In the Kurdistan Region and abroad, pro-referendum rallies continue to draw thousands of supporters. Here President Barzani addressed a rally in Duhok on the weekend. Photo: Hemin Hawrami/Twitter
ERBIL, Kurdistan Region — Global opposition to the Kurdistan independence referendum continues to strengthen just one week before the historic vote with statements opposed to the vote coming from the UN, Spain, and France.
The head of the United Nations added his voice to the international chorus opposing the timing of the referendum.
Antonio Guterres warned against detracting from the war with ISIS and the reconstruction of war-torn areas that is necessary to allow displaced Iraqis and refugees to return to their homes.
“The Secretary-General respects the sovereignty, territorial integrity and unity of Iraq and considers that all outstanding issues between the federal Government and the Kurdistan Regional Government should be resolved through structured dialogue and constructive compromise,” read a statement from his spokesperson Stephane Dujarric on Sunday.
The UN chief urged “patience and restraint” while offering its support for the negotiation process.
The Spanish government, facing its own secessionist movement in Catalonia, took a much harsher stance and called the referendum "illegal" under the Iraqi constitution. Madrid said it is "concerned" and supports a "democratic" Iraq.
"This referendum is illegal under the Iraqi Constitution of 2005, which received widespread popular support," stated the foreign ministry in Madrid.
Spain is member of the international coalition to defeat ISIS, whose US envoy has called the timing of the referendum ill-advised and ill-timed.
"[The referendum] will only serve to exacerbate division at a time in which all the people of Iraq should join forces to defeat Daesh [ISIS] once and for all, restore stability and re-build the country to the benefit of the whole population," read the statement from Madrid.
The government in Madrid is facing its own internal turmoil, as the regional government in Catalonia aims to hold a binding-referendum on independence on October 1.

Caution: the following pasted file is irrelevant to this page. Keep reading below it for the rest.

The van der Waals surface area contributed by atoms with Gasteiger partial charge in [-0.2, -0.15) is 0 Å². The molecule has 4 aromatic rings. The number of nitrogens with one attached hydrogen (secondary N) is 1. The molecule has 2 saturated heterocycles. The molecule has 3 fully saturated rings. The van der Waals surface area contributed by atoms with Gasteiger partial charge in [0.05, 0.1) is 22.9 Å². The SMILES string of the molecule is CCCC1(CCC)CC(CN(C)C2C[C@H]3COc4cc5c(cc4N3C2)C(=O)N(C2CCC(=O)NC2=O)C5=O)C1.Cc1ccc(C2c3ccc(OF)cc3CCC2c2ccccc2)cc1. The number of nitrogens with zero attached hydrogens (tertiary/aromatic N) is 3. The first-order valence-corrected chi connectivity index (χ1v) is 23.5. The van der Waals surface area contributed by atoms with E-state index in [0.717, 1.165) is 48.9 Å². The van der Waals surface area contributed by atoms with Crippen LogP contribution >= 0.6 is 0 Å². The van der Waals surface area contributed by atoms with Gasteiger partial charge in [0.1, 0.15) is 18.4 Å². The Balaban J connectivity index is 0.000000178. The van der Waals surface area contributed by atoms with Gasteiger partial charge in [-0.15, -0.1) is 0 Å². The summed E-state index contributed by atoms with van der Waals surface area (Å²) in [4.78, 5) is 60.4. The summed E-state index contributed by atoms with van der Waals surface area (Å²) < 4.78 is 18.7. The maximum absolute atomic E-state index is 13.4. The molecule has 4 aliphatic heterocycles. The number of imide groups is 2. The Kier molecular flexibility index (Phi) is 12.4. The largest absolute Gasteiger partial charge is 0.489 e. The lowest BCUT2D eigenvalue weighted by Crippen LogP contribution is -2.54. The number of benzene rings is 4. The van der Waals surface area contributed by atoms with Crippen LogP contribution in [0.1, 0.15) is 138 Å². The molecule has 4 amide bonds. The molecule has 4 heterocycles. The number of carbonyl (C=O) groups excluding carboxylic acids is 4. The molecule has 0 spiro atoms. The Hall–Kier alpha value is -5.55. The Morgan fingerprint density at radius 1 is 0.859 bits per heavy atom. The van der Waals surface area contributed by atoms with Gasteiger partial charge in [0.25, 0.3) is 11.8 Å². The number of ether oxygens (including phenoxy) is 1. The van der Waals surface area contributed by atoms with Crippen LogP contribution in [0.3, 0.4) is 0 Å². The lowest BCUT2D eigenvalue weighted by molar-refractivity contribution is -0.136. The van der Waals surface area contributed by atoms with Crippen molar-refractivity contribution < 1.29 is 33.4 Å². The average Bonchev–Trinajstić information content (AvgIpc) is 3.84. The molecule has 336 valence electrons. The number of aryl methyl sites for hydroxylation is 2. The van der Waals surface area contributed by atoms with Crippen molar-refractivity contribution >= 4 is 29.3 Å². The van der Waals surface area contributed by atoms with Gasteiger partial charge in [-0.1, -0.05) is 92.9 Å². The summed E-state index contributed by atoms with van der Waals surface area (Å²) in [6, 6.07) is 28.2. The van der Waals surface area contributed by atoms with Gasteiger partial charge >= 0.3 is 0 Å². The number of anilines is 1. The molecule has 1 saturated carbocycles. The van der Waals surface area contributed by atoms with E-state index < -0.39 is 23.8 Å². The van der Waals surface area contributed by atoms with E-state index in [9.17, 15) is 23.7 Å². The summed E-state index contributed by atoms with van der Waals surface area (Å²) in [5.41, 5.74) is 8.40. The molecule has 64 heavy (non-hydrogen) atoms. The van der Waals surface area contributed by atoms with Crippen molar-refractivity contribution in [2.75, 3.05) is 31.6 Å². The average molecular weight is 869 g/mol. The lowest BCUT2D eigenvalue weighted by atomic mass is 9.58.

"Spain backs a united, democratic and stable Iraq in which all legitimate demands are the object of constructive dialogue within the framework of respect for the Constitution and integrity of the country," added the statement from Spain, expressing concern over the Kurdistan government’s decision to proceed with the vote.
France also expressed opposition to the referendum, though in more measured tones. Speaking on the sidelines of the UN General Assembly in New York on Monday, Foreign Minister Jean-Yves Le Drian called the referendum an “inappropriate initiative,” according to French media.
“There are very important elements in the Iraqi Constitution on autonomy. These must be respected, validated and secured in the context of dialogue between Baghdad and Kurdistan,” Le Drian said.
Kurdistan considers France a close ally and the two enjoy notably friendly relations. During a visit to Erbil in August, Le Drian said his country, a member of the anti-ISIS coalition, had supported Kurdistan in the time of war “and will be with Kurdistan in the time of peace,” according to a statement issued by the Kurdistan presidency after the visit.
Kurdistan has refused to bow to pressure to postpone the vote, maintaining that no sufficient alternative has been presented for the vote that will go ahead as planned on September 25.
“The process of the referendum will continue because the suggestions that have been presented until now don’t include the necessary guarantees that could meet the satisfaction and conviction of our people,” read a statement from the High Referendum Council issued on Sunday that noted talks with the international community will continue “with a constructive and responsible spirit” to achieve the rights of the people to statehood.
In the Kurdistan Region, pro-referendum rallies continue to draw thousands of supporters.